I am presently writing an essay on the Meiri, which I hope will be published in YCT’s Meorot, as soon as I fulfill the Meorot editor’s request that I add de rigour citations of Jacob Katz. In the meantime, for a sample of what I’ll be writing, see [18].

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#14 Comment By eva On November 22, 2009 @ 6:06 pm

I recently worked for a “Religious Jew” [edited by moderator] ..who displayed discrimination towards non-jews. Everything from not allowing qualified nonjewish help to touch the cash register..as well as overnight cutting salaries(without any warning)..leaving one nonjewish woman out on the streets..unable to afford her place..At this shop also were the most hideous of items sold..sexual toys..pot trays..sayings on t shirts that would make a thug blush..what gives..can anyone explain this?

#15 Comment By Gidon Rothstein On November 22, 2009 @ 7:54 pm

Sadly, Eva, there are people who appear greatly religious but have not learned the lessons of their religions. This man may have identified with a certain group but his actions in no way reflect the ideals of that group or, certainly, of Judaism at large.

#16 Comment By Moshe On May 26, 2013 @ 4:08 am

Fundamentally Jews and non-Jews exist in different jurisdictions according to halacha. These are jurisdictions that look at the Jew and the non-Jew differently. “To what extent shall we make halacha comparable from either jurisdiction?” should really be our question. Shall we charge interest to Jews and non-Jews alike or shall we scrap it for both? There is no such thing as “separate but equal”, as we have learned from our own US jurisprudence. So if we are going to come up with a system that treats Jews and non-Jews equally, there would need to be a major overhaul of our halacha.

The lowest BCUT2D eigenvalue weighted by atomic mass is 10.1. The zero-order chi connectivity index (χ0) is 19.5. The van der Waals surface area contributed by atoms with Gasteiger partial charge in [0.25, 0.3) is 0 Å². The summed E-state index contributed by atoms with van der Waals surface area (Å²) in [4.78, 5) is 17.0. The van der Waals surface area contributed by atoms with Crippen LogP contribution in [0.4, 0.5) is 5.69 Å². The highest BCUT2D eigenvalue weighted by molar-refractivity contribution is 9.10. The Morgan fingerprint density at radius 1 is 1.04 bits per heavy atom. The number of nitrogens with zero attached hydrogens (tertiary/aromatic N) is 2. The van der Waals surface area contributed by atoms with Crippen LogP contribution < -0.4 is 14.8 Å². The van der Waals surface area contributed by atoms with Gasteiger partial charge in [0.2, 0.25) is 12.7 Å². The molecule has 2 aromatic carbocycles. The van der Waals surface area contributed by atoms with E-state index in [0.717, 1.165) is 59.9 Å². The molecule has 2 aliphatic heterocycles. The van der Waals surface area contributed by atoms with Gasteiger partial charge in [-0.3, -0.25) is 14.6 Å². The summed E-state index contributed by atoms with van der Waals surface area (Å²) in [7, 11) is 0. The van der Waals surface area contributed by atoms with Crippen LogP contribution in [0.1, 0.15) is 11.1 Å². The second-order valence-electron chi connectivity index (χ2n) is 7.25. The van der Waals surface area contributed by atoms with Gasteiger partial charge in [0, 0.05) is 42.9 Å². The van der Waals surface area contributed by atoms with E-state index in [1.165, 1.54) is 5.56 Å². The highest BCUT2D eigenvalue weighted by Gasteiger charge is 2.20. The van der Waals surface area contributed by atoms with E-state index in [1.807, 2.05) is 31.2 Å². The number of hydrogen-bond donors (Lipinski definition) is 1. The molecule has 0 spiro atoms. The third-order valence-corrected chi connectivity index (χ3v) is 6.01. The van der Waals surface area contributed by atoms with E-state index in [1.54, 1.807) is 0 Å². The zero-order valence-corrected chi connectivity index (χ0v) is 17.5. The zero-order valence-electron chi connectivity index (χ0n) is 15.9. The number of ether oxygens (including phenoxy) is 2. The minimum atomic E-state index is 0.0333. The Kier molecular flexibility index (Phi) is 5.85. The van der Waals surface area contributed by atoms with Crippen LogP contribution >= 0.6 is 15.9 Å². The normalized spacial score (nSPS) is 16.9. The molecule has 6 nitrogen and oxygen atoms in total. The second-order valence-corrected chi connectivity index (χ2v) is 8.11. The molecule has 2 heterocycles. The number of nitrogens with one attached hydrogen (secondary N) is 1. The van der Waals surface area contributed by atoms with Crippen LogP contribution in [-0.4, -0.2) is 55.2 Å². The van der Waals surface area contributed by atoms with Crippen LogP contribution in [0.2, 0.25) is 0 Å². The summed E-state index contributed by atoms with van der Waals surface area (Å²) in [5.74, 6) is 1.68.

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[9] : http://www.edah.org/backend/JournalArticle/halbertal.pdf

[10] : http://www.talkreason.org/articles/meiri.cfm

[11] : http://www.stevens.edu/golem/llevine/rsrh/Jews_Gentiles_and_Egalitarianism_2.pdf

[12] : http://www.stevens.edu/golem/llevine/rsrh/talmudic_judaism_society.pdf

[13] : http://www.stevens.edu/golem/llevine/rsrh/humanism_judaism_m_hirsch_1.pdf

[14] : http://www.stevens.edu/golem/llevine/rsrh/problems_diaspora_hoffman.pdf

[15] : http://uriltzedek.webnode.com/news/rav-ahron-soloveichik-civil-rights-and-the-dignity-of-man

[16] : http://www.yutorah.org/lectures/lecture.cfm/704650/Scholars_and_Friends:_R

[17] : http://www.urimpublications.com/Merchant2/merchant.mv?Screen=PROD&Store_Code=UP&Product_Code=Eyes

[18] : http://michaelmakovi.blogspot.com/2009/09/acme-of-religiosity-is-judaism-theology.html